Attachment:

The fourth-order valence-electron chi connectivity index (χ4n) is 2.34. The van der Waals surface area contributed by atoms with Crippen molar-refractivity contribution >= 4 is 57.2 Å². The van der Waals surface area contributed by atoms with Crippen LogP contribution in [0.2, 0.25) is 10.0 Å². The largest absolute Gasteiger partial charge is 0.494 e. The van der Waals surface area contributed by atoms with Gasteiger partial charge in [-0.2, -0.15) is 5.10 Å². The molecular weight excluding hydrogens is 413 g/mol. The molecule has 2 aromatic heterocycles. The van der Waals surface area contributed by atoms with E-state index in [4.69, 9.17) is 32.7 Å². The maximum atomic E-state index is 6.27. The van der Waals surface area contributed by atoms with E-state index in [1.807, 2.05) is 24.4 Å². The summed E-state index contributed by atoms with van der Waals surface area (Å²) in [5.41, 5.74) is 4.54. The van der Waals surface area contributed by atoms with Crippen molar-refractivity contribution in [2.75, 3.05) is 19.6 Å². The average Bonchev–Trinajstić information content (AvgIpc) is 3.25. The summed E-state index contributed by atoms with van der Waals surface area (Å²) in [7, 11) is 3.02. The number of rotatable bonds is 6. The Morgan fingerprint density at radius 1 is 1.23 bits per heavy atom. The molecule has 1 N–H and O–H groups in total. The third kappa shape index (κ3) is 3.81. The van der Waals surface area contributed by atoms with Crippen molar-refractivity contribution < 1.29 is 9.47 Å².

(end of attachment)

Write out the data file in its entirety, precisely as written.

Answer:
The fourth-order valence-electron chi connectivity index (χ4n) is 2.34. The van der Waals surface area contributed by atoms with Crippen molar-refractivity contribution >= 4 is 57.2 Å². The van der Waals surface area contributed by atoms with Crippen LogP contribution in [0.2, 0.25) is 10.0 Å². The largest absolute Gasteiger partial charge is 0.494 e. The van der Waals surface area contributed by atoms with Gasteiger partial charge in [-0.2, -0.15) is 5.10 Å². The molecular weight excluding hydrogens is 413 g/mol. The molecule has 2 aromatic heterocycles. The van der Waals surface area contributed by atoms with E-state index in [4.69, 9.17) is 32.7 Å². The maximum atomic E-state index is 6.27. The van der Waals surface area contributed by atoms with E-state index in [1.807, 2.05) is 24.4 Å². The summed E-state index contributed by atoms with van der Waals surface area (Å²) in [5.41, 5.74) is 4.54. The van der Waals surface area contributed by atoms with Crippen molar-refractivity contribution in [2.75, 3.05) is 19.6 Å². The average Bonchev–Trinajstić information content (AvgIpc) is 3.25. The summed E-state index contributed by atoms with van der Waals surface area (Å²) in [7, 11) is 3.02. The number of rotatable bonds is 6. The Morgan fingerprint density at radius 1 is 1.23 bits per heavy atom. The molecule has 1 N–H and O–H groups in total. The third kappa shape index (κ3) is 3.81. The van der Waals surface area contributed by atoms with Crippen molar-refractivity contribution < 1.29 is 9.47 Å².